Over 160 years since he became President, Abraham Lincoln continues to fascinate Americans. While his status as vampire hunter may be in question, there is no doubt that this month’s debut of the film Lincoln has increased interest once again.
By some estimates, over 15,000 Lincoln biographies have been written. We think these are some of the best.
Lincoln by David Herbert Donald - Written by a historian of the Civil War and Reconstruction period and considered by some to be the best single-volume account of Lincoln’s life.
Battle Cry of Freedom by James McPherson - This Pulitzer Prize winning tale of the Civil War provides insight into Lincoln’s strategies and conflicts at that time.
Rise to Greatness: Abraham Lincoln and America’s Most Perilous Year by David Von Drehle - A newly published account of Lincoln and the events of 1862, a year the author asserts as the most pivotal in the outcome of the Civil War.
A.Lincoln by Ronald C. White Jr. - A comprehensive, yet readable biography which draws heavily from Lincoln’s private papers.
Many of us, now that we’re "older," are trying to fill in gaps from our reading past. Maybe we just read the Cliff Notes version in school, or maybe we missed important books entirely. Certain novels come up in conversation and we can’t remember much about them, even if read back in high school. It leaves us with a nagging feeling of incompleteness.
Eleanor Gehres’ book, The best American novels of the twentieth century still readable today, helps us fill in the gaps. She has created a 150-title guide to interesting and important American literature. Entries are organized by decade and come with short plot descriptions and reasons why they are included. Here you’ll find J.D. Salinger’s Catcher in the Rye, Jack London’s Call of the Wild, and Lost Horizons by James Hilton. Both obscure and famous novels are covered, but all are recommended by Gehre, a Denver librarian. It’s a great way to find some good reads!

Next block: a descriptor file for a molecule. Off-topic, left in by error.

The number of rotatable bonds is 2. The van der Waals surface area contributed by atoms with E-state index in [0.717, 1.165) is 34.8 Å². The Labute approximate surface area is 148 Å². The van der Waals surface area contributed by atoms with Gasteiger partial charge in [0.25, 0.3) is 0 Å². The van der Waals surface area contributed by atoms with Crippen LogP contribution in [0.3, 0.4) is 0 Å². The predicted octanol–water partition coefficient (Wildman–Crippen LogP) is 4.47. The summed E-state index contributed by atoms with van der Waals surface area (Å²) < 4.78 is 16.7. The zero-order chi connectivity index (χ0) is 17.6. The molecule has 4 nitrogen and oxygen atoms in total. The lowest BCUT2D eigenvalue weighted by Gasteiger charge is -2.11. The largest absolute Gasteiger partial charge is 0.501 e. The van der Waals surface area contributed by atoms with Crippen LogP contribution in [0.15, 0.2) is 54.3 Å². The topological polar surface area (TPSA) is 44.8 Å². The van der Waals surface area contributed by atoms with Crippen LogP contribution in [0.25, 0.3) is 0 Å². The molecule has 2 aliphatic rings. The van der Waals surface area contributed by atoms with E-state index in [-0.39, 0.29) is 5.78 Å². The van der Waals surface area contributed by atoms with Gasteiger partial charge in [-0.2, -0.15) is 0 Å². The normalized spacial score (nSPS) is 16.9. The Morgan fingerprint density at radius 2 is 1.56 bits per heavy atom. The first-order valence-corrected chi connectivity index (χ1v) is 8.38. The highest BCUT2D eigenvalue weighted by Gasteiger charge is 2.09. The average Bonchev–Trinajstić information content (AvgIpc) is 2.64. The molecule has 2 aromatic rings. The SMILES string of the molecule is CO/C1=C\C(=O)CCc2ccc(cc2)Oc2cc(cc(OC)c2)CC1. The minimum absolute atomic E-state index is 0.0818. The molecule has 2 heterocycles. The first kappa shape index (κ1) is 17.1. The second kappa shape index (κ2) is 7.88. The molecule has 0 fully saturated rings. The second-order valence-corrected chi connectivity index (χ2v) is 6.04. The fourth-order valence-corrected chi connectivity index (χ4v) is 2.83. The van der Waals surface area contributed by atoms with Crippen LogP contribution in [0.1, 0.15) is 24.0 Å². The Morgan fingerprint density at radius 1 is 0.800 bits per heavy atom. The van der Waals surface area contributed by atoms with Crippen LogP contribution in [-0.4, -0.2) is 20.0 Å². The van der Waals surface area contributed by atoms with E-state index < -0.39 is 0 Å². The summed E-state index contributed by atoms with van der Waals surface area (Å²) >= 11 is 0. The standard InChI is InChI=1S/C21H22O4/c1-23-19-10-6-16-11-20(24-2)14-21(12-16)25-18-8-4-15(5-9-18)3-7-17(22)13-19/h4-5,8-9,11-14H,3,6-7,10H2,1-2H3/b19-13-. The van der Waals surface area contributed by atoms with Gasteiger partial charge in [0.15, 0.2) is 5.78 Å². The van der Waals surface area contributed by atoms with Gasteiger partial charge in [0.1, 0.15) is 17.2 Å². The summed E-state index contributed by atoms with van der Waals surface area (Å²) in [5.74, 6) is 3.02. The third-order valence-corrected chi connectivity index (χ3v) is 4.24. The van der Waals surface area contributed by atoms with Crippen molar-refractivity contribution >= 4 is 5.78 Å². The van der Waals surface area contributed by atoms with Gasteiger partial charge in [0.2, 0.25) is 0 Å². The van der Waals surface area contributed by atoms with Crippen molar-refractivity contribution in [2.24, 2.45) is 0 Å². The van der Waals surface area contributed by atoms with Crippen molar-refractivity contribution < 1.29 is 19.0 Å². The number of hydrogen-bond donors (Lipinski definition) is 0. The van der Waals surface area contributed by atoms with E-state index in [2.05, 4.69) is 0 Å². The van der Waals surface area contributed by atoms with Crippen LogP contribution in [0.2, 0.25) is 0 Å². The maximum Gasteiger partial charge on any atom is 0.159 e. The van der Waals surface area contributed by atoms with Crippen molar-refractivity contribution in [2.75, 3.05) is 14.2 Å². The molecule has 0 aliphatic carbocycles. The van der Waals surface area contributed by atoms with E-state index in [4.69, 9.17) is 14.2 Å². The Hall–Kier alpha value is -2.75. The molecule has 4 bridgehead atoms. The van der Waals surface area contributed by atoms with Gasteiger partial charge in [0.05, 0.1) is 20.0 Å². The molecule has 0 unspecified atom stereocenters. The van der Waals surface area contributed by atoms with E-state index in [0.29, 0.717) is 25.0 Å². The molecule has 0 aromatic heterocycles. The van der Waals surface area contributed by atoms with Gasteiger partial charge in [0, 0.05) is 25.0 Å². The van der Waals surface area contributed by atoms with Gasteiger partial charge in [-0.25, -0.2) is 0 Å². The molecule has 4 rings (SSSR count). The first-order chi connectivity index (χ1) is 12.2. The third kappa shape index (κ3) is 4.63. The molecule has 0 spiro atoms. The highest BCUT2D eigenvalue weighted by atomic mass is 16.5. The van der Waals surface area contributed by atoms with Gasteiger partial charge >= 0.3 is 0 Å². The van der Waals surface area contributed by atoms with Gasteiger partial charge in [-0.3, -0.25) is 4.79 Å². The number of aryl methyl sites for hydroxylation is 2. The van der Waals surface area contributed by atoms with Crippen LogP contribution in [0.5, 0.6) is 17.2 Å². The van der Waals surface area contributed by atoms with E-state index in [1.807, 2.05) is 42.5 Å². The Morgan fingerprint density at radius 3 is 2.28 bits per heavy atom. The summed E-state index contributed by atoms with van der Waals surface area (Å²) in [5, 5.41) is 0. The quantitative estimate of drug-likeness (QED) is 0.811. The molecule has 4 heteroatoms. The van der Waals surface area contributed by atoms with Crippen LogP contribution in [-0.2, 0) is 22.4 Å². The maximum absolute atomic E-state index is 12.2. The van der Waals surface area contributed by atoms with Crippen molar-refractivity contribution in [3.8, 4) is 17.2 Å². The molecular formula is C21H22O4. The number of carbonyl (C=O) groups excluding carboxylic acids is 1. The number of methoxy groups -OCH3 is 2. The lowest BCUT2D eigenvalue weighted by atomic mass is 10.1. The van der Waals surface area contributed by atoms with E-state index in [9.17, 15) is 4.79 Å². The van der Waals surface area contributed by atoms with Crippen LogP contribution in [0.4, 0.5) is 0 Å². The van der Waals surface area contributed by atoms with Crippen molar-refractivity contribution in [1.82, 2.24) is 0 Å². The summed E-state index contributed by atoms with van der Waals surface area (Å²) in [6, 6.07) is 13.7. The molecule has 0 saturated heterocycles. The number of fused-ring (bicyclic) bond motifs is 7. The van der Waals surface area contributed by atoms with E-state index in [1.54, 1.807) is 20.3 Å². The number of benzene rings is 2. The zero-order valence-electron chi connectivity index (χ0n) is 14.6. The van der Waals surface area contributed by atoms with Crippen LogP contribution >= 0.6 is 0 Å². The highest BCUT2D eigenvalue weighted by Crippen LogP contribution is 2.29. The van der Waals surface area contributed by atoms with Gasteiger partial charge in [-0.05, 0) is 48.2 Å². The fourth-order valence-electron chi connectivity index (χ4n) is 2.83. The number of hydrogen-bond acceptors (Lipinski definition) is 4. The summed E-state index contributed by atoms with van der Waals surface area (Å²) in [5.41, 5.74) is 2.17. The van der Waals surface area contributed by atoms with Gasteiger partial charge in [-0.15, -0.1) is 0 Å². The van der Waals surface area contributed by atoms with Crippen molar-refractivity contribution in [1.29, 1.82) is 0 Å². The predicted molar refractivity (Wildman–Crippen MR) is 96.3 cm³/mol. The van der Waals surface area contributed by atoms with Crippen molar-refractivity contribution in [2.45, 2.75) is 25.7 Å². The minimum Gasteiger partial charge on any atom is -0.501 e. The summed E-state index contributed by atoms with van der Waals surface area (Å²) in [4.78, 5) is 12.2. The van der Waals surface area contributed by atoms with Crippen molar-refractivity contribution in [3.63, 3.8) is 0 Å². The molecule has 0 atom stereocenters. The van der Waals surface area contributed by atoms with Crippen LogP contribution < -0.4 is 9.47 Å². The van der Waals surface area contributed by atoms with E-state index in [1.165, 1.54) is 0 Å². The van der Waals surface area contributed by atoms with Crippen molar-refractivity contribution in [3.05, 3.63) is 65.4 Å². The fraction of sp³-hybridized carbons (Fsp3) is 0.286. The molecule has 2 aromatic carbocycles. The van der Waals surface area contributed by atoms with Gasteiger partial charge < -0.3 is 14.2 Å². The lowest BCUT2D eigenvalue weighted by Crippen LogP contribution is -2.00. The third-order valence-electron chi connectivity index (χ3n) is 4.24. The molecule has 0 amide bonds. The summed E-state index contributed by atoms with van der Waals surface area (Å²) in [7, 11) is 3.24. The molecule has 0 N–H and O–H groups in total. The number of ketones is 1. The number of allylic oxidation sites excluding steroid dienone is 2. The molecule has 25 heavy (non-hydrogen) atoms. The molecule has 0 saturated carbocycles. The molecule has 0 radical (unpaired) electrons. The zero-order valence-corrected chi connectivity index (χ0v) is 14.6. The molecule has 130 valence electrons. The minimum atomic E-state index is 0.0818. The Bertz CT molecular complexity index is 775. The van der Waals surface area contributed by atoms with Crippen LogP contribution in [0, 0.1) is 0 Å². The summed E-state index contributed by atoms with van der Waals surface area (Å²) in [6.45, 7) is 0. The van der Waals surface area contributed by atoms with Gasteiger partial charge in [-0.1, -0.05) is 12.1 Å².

What are some classics you've been meaning to read?
Ever want to know more about the history of the town or neighborhood you live in? Your local Jefferson County Library is a great place to start.
The Jefferson County Historic Collection at Standley Lake is home to countless historical maps from the last 100 years from around the county as well as priceless historical documents and one-off publications, such as a 1983 volume titled Grandview Streetscape Project and Notorious Jefferson County: Frontier Murder & Mayhem. Other interesting documents to look at are the old Sanborn fire insurance maps of the area. The Golden library, for example, has a map of the area from 1886 that details not only what structures were in place at the time, but also their uses and ownership.
And here at the Arvada Library, we have a sizeable collection of materials about our town, neighborhoods and Jefferson County as a whole. Wonder what Arva-Pride is and why it’s plastered on the side of that old building downtown? Want to follow the trail of Lewis Ralston that led him to pan for gold in what is now Ralston Creek? We’ve got you covered.
Want to get started? Check out our Local History guide.
I'm Not There is an artistic rendering of Bob Dylan’s life in movie form. Director Todd Haynes has six different actors play the part of Bob Dylan as he transitions through different incarnations. Dylan is portrayed as a lover/imitator of Woody Guthrie, a folk singer, an artist playing electric guitar, an actor, a poet, and an outlaw. The result is a stunning and thought-provoking film.
In order to understand the subtlety and depth of this film, it helps to know a little about Dylan’s life beyond his song writing. All of the actors who play Dylan give great performances, but Kate Blanchett’s Dylan blew me away. There are funny moments - look for David Cross as Alan Ginsberg - as well as surreal moments - Kate Blanchett’s Dylan tied to a balloon in a dream sequence and Richard Gere’s Bob Dylan’s strange scene when the animals from the local zoo are roaming free behind him.
I’m Not There is a great movie for artists, lovers of Bob Dylan, and anyone who wants to watch a stimulating and creative film. Enjoy!
I am currently reading the second book in the Trylle Trilogy by Amanda Hocking. In some libraries this series is listed as teen fiction, but all three books are suitable for both teen and adult readers.